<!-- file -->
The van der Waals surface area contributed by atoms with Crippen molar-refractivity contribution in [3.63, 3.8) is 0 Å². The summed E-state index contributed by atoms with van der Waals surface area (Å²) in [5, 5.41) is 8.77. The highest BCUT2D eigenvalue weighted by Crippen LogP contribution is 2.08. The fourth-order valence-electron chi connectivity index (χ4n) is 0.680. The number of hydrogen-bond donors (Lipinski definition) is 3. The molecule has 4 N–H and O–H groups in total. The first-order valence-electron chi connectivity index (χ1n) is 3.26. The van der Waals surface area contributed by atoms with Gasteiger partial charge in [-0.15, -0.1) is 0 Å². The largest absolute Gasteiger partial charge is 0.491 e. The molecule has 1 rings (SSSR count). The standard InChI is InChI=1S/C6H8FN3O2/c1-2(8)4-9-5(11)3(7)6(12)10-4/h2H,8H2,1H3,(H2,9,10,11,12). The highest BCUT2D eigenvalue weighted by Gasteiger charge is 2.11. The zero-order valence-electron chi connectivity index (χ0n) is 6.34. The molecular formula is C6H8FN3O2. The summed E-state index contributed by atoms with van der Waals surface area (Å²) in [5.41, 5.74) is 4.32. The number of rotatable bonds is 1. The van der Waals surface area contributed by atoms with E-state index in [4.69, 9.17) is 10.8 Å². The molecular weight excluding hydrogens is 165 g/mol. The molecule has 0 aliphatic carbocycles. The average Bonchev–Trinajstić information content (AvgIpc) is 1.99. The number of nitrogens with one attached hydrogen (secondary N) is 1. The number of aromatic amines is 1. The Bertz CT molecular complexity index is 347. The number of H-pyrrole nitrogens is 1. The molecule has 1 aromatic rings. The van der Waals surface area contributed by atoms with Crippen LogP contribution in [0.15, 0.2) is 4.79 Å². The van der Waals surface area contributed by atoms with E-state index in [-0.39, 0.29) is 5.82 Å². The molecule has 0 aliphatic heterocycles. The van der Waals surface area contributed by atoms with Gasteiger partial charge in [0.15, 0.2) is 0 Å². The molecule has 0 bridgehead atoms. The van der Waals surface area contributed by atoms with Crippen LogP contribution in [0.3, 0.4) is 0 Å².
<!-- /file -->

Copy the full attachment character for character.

The van der Waals surface area contributed by atoms with Crippen molar-refractivity contribution in [3.63, 3.8) is 0 Å². The summed E-state index contributed by atoms with van der Waals surface area (Å²) in [5, 5.41) is 8.77. The highest BCUT2D eigenvalue weighted by Crippen LogP contribution is 2.08. The fourth-order valence-electron chi connectivity index (χ4n) is 0.680. The number of hydrogen-bond donors (Lipinski definition) is 3. The molecule has 4 N–H and O–H groups in total. The first-order valence-electron chi connectivity index (χ1n) is 3.26. The van der Waals surface area contributed by atoms with Gasteiger partial charge in [-0.15, -0.1) is 0 Å². The largest absolute Gasteiger partial charge is 0.491 e. The molecule has 1 rings (SSSR count). The standard InChI is InChI=1S/C6H8FN3O2/c1-2(8)4-9-5(11)3(7)6(12)10-4/h2H,8H2,1H3,(H2,9,10,11,12). The highest BCUT2D eigenvalue weighted by Gasteiger charge is 2.11. The zero-order valence-electron chi connectivity index (χ0n) is 6.34. The molecular formula is C6H8FN3O2. The summed E-state index contributed by atoms with van der Waals surface area (Å²) in [5.41, 5.74) is 4.32. The number of rotatable bonds is 1. The van der Waals surface area contributed by atoms with E-state index in [4.69, 9.17) is 10.8 Å². The molecular weight excluding hydrogens is 165 g/mol. The molecule has 0 aliphatic carbocycles. The average Bonchev–Trinajstić information content (AvgIpc) is 1.99. The number of nitrogens with one attached hydrogen (secondary N) is 1. The number of aromatic amines is 1. The Bertz CT molecular complexity index is 347. The number of H-pyrrole nitrogens is 1. The molecule has 1 aromatic rings. The van der Waals surface area contributed by atoms with Crippen LogP contribution in [0.15, 0.2) is 4.79 Å². The van der Waals surface area contributed by atoms with E-state index in [-0.39, 0.29) is 5.82 Å². The molecule has 0 aliphatic heterocycles. The van der Waals surface area contributed by atoms with Gasteiger partial charge in [0.15, 0.2) is 0 Å². The molecule has 0 bridgehead atoms. The van der Waals surface area contributed by atoms with Crippen LogP contribution in [0.3, 0.4) is 0 Å².